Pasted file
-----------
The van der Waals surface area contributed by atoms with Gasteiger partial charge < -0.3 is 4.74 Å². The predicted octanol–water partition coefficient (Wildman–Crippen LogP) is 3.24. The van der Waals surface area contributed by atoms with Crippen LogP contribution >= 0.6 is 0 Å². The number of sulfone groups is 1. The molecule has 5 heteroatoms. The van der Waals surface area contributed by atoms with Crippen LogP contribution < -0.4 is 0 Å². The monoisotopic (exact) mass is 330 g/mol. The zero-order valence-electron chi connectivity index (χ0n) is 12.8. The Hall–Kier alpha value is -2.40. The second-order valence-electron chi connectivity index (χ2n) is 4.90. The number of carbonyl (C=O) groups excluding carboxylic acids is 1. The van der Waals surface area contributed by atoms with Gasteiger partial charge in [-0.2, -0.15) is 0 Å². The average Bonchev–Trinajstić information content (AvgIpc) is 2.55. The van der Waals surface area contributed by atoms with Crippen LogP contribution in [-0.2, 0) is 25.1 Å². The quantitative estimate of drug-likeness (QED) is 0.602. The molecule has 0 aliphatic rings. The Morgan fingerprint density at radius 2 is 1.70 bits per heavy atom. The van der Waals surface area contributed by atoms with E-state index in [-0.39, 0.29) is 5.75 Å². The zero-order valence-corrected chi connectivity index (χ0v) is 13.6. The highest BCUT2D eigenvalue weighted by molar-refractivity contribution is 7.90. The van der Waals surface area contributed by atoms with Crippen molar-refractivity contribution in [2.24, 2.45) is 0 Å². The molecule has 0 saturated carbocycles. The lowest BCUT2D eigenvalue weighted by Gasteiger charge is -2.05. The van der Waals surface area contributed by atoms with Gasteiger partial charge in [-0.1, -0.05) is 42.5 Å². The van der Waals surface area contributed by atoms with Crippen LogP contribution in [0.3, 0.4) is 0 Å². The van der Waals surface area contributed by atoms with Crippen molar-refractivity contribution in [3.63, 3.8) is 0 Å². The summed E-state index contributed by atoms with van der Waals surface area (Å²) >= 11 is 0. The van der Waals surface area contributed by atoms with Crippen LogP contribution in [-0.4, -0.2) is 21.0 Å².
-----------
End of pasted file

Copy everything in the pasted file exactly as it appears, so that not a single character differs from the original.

The van der Waals surface area contributed by atoms with Gasteiger partial charge < -0.3 is 4.74 Å². The predicted octanol–water partition coefficient (Wildman–Crippen LogP) is 3.24. The van der Waals surface area contributed by atoms with Crippen LogP contribution >= 0.6 is 0 Å². The number of sulfone groups is 1. The molecule has 5 heteroatoms. The van der Waals surface area contributed by atoms with Crippen LogP contribution < -0.4 is 0 Å². The monoisotopic (exact) mass is 330 g/mol. The zero-order valence-electron chi connectivity index (χ0n) is 12.8. The Hall–Kier alpha value is -2.40. The second-order valence-electron chi connectivity index (χ2n) is 4.90. The number of carbonyl (C=O) groups excluding carboxylic acids is 1. The van der Waals surface area contributed by atoms with Gasteiger partial charge in [-0.2, -0.15) is 0 Å². The average Bonchev–Trinajstić information content (AvgIpc) is 2.55. The van der Waals surface area contributed by atoms with Crippen LogP contribution in [-0.2, 0) is 25.1 Å². The quantitative estimate of drug-likeness (QED) is 0.602. The molecule has 0 aliphatic rings. The Morgan fingerprint density at radius 2 is 1.70 bits per heavy atom. The van der Waals surface area contributed by atoms with E-state index in [-0.39, 0.29) is 5.75 Å². The zero-order valence-corrected chi connectivity index (χ0v) is 13.6. The highest BCUT2D eigenvalue weighted by molar-refractivity contribution is 7.90. The van der Waals surface area contributed by atoms with Crippen molar-refractivity contribution in [2.24, 2.45) is 0 Å². The molecule has 0 saturated carbocycles. The lowest BCUT2D eigenvalue weighted by Gasteiger charge is -2.05. The van der Waals surface area contributed by atoms with Gasteiger partial charge in [-0.1, -0.05) is 42.5 Å². The van der Waals surface area contributed by atoms with Crippen LogP contribution in [0.3, 0.4) is 0 Å². The van der Waals surface area contributed by atoms with Crippen molar-refractivity contribution in [3.63, 3.8) is 0 Å². The summed E-state index contributed by atoms with van der Waals surface area (Å²) >= 11 is 0. The van der Waals surface area contributed by atoms with Crippen LogP contribution in [-0.4, -0.2) is 21.0 Å².